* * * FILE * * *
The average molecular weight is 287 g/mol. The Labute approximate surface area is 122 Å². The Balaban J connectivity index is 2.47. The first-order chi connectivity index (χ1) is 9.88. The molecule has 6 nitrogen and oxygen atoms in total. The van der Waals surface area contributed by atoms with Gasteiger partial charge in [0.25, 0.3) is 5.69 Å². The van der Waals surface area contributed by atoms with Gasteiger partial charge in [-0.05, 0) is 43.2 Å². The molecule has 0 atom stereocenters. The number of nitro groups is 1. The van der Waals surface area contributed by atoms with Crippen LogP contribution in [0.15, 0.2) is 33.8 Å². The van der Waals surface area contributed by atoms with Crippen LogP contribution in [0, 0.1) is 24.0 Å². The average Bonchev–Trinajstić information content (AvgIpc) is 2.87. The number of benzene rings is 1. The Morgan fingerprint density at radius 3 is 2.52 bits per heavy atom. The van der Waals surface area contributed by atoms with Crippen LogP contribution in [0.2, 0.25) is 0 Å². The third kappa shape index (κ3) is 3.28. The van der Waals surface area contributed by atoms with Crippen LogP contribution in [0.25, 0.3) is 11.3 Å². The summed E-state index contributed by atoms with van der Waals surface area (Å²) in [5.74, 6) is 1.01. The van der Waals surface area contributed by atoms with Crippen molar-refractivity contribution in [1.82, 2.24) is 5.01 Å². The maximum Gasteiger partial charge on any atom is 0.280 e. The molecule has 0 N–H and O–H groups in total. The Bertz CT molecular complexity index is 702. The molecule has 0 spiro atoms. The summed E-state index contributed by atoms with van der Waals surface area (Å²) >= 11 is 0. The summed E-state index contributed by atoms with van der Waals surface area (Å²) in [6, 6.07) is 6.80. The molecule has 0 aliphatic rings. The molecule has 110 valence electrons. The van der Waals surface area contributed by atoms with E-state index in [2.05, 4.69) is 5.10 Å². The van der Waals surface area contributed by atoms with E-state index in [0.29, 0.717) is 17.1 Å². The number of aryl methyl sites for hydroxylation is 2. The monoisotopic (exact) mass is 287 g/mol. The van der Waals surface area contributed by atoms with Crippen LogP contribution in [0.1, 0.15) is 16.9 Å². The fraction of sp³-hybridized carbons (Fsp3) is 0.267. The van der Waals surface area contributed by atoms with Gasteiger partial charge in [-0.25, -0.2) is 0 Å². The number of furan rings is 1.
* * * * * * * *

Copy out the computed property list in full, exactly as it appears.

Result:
The average molecular weight is 287 g/mol. The Labute approximate surface area is 122 Å². The Balaban J connectivity index is 2.47. The first-order chi connectivity index (χ1) is 9.88. The molecule has 6 nitrogen and oxygen atoms in total. The van der Waals surface area contributed by atoms with Gasteiger partial charge in [0.25, 0.3) is 5.69 Å². The van der Waals surface area contributed by atoms with Gasteiger partial charge in [-0.05, 0) is 43.2 Å². The molecule has 0 atom stereocenters. The number of nitro groups is 1. The van der Waals surface area contributed by atoms with Crippen LogP contribution in [0.15, 0.2) is 33.8 Å². The van der Waals surface area contributed by atoms with Crippen LogP contribution in [0, 0.1) is 24.0 Å². The average Bonchev–Trinajstić information content (AvgIpc) is 2.87. The number of benzene rings is 1. The Morgan fingerprint density at radius 3 is 2.52 bits per heavy atom. The van der Waals surface area contributed by atoms with Crippen LogP contribution in [0.2, 0.25) is 0 Å². The third kappa shape index (κ3) is 3.28. The van der Waals surface area contributed by atoms with Crippen LogP contribution in [0.25, 0.3) is 11.3 Å². The summed E-state index contributed by atoms with van der Waals surface area (Å²) in [5.74, 6) is 1.01. The van der Waals surface area contributed by atoms with Crippen molar-refractivity contribution in [1.82, 2.24) is 5.01 Å². The maximum Gasteiger partial charge on any atom is 0.280 e. The molecule has 0 N–H and O–H groups in total. The Bertz CT molecular complexity index is 702. The molecule has 0 spiro atoms. The summed E-state index contributed by atoms with van der Waals surface area (Å²) >= 11 is 0. The summed E-state index contributed by atoms with van der Waals surface area (Å²) in [6, 6.07) is 6.80. The molecule has 0 aliphatic rings. The molecule has 110 valence electrons. The van der Waals surface area contributed by atoms with E-state index in [2.05, 4.69) is 5.10 Å². The van der Waals surface area contributed by atoms with E-state index in [0.29, 0.717) is 17.1 Å². The number of aryl methyl sites for hydroxylation is 2. The monoisotopic (exact) mass is 287 g/mol. The van der Waals surface area contributed by atoms with Crippen LogP contribution in [0.1, 0.15) is 16.9 Å². The fraction of sp³-hybridized carbons (Fsp3) is 0.267. The van der Waals surface area contributed by atoms with Gasteiger partial charge in [-0.25, -0.2) is 0 Å². The number of furan rings is 1.